African diamond firms on COVID-19 response, recent developments

Rough & Polished recently contacted several diamond producers and exploration companies with operations in Africa to establish how their operations were affected by the Covid-19 pandemic and what they are doing to alleviate the impact. We also sought...

01 june 2020

“Get Diamonds” platform will soon be available in Russian, Hindi, Arabic and any other languages as per demand from any countries

A first-generation diamantaire Yoram Dvash, currently serving as the Acting President at World Federation of Diamond Bourses (WFDB) and the President of the Israel Diamond Exchange (IDE), launched his diamond manufacturing and trading...

25 may 2020

Sustainability is the only way forward - Rahul Jauhari

Rahul Jauhari, Sr Vice President of Global Sales & Marketing, Star Rays, has forged ahead professionally for more than 14 years garnering experience in Business Development, Luxury Lifestyle Consultancy, Market Analysis, Global Fashion / Luxury trend...

18 may 2020

Keeping global supply chains functioning vital – De Beers

Diamond giant, De Beers has said that it is essential to keep global supply chains functioning in view of the substantial impact of Covid-19 on the industry. Group spokesperson David Johnson told Rough & Polished’s Mathew Nyaungwa in an exclusive interview...

11 may 2020

Gabon courts foreign investors to grow fledgling diamond sector

Diamond production in Gabon, which has been a member of the Kimberley Diamond Certification Process since 2018, is currently dominated by artisanal miners. The artisanal miners are producing about 300 carats per month, according to Gabon’s director of...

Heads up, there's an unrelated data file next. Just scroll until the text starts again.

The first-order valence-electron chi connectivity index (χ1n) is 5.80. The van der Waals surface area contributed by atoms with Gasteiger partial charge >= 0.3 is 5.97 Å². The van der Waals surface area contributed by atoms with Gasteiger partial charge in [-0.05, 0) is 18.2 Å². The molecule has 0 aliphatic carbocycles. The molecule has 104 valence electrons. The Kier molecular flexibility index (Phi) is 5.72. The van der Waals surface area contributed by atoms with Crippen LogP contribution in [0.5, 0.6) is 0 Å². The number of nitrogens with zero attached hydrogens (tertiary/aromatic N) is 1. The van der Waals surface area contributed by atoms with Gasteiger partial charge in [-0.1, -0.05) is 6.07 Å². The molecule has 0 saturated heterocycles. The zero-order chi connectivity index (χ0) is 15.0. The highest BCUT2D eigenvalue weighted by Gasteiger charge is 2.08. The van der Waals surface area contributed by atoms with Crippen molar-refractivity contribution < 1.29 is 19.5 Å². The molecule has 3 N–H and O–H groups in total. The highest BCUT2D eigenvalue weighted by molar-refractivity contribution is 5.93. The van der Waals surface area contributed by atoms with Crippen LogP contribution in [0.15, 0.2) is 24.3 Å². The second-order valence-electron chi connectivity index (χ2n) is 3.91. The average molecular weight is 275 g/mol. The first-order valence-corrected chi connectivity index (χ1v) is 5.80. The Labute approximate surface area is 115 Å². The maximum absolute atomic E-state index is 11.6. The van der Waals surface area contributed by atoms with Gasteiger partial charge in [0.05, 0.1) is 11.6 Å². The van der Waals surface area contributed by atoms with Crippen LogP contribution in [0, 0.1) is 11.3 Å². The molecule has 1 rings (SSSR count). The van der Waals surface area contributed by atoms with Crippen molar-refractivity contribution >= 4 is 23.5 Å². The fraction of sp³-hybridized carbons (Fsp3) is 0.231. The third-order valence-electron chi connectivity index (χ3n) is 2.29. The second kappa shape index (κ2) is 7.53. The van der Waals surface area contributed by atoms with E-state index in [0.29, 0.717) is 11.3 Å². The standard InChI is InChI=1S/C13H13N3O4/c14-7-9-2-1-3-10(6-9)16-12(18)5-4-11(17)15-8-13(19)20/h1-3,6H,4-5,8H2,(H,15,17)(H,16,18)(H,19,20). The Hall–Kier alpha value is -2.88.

05 may 2020

US detains Marange diamonds for use of forced labour

02 october 2019

The United States Customs and Border Protection (CBP) has detained rough diamonds from the Marange diamond fields in Zimbabwe as they were allegedly mined from forced labour. 
U.S law bars importation of goods made wholly or in part by forced labour, which includes convict labour, indentured labour, and forced or indentured child labour. 
It said the issuance of withhold release orders (WROs) was based on information it obtained and reviewed, which indicates that the products are produced, in whole or in part, using forced labour. 
CBP also detained gold from the Democratic Republic Congo (DRC), Bone black from Brazil, garments from China and rubber gloves from Malasia.
“A major part of CBP’s mission is facilitating legitimate trade and travel,” said Acting CBP Commissioner Mark Morgan. 
“CBP’s issuing of these five withhold release orders shows that if we suspect a product is made using forced labor, we will take that product off U.S. shelves.”
CBP said it importers have the opportunity to either re-export the detained shipments at any time or to submit information to CBP demonstrating that the goods are not in violation.
Blue Nile, a US-based online jeweler, recently blacklisted diamonds from Zimbabwe due to alleged human rights abuses in Marange. 
Rights groups have been pushing for Zimbabwean diamonds to be classified as “conflict diamonds” and barred from world markets.  
The Centre for Natural Resource Governance (CNRG) appealed to the United Nations last April to classify Zimbabwean stones as “blood diamonds”.   
Tiffany’s said at the time that it will not buy diamonds from Zimbabwe.   
State-owned Zimbabwe Consolidated Diamond Company is planning to boost its output this year to 4.1 million carats from 2.8 million carats in 2018.

Mathew Nyaungwa, Editor in Chief of the African Bureau, Rough&Polished